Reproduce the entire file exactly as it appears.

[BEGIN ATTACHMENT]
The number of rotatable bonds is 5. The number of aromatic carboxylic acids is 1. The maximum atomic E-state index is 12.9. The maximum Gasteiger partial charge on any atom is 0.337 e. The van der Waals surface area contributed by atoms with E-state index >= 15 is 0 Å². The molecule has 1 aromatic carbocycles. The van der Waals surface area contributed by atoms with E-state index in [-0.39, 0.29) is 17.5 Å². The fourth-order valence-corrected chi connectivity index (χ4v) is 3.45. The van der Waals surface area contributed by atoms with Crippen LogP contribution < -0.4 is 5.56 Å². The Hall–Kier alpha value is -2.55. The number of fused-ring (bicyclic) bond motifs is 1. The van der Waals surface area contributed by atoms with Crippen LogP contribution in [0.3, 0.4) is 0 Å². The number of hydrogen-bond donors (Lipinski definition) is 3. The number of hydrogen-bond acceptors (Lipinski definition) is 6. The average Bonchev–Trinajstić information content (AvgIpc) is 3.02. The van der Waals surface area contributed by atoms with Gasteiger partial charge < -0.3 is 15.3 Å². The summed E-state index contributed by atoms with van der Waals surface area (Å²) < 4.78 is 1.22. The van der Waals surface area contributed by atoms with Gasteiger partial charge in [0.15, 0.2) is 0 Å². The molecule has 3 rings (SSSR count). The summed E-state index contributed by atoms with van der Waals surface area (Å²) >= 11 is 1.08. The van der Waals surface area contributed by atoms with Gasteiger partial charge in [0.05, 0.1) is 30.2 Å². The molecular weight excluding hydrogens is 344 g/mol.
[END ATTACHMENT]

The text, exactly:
The number of rotatable bonds is 5. The number of aromatic carboxylic acids is 1. The maximum atomic E-state index is 12.9. The maximum Gasteiger partial charge on any atom is 0.337 e. The van der Waals surface area contributed by atoms with E-state index >= 15 is 0 Å². The molecule has 1 aromatic carbocycles. The van der Waals surface area contributed by atoms with E-state index in [-0.39, 0.29) is 17.5 Å². The fourth-order valence-corrected chi connectivity index (χ4v) is 3.45. The van der Waals surface area contributed by atoms with Crippen LogP contribution < -0.4 is 5.56 Å². The Hall–Kier alpha value is -2.55. The number of fused-ring (bicyclic) bond motifs is 1. The van der Waals surface area contributed by atoms with Crippen LogP contribution in [0.3, 0.4) is 0 Å². The number of hydrogen-bond donors (Lipinski definition) is 3. The number of hydrogen-bond acceptors (Lipinski definition) is 6. The average Bonchev–Trinajstić information content (AvgIpc) is 3.02. The van der Waals surface area contributed by atoms with Gasteiger partial charge < -0.3 is 15.3 Å². The summed E-state index contributed by atoms with van der Waals surface area (Å²) < 4.78 is 1.22. The van der Waals surface area contributed by atoms with Gasteiger partial charge in [0.15, 0.2) is 0 Å². The molecule has 3 rings (SSSR count). The summed E-state index contributed by atoms with van der Waals surface area (Å²) >= 11 is 1.08. The van der Waals surface area contributed by atoms with Gasteiger partial charge in [0.05, 0.1) is 30.2 Å². The molecular weight excluding hydrogens is 344 g/mol.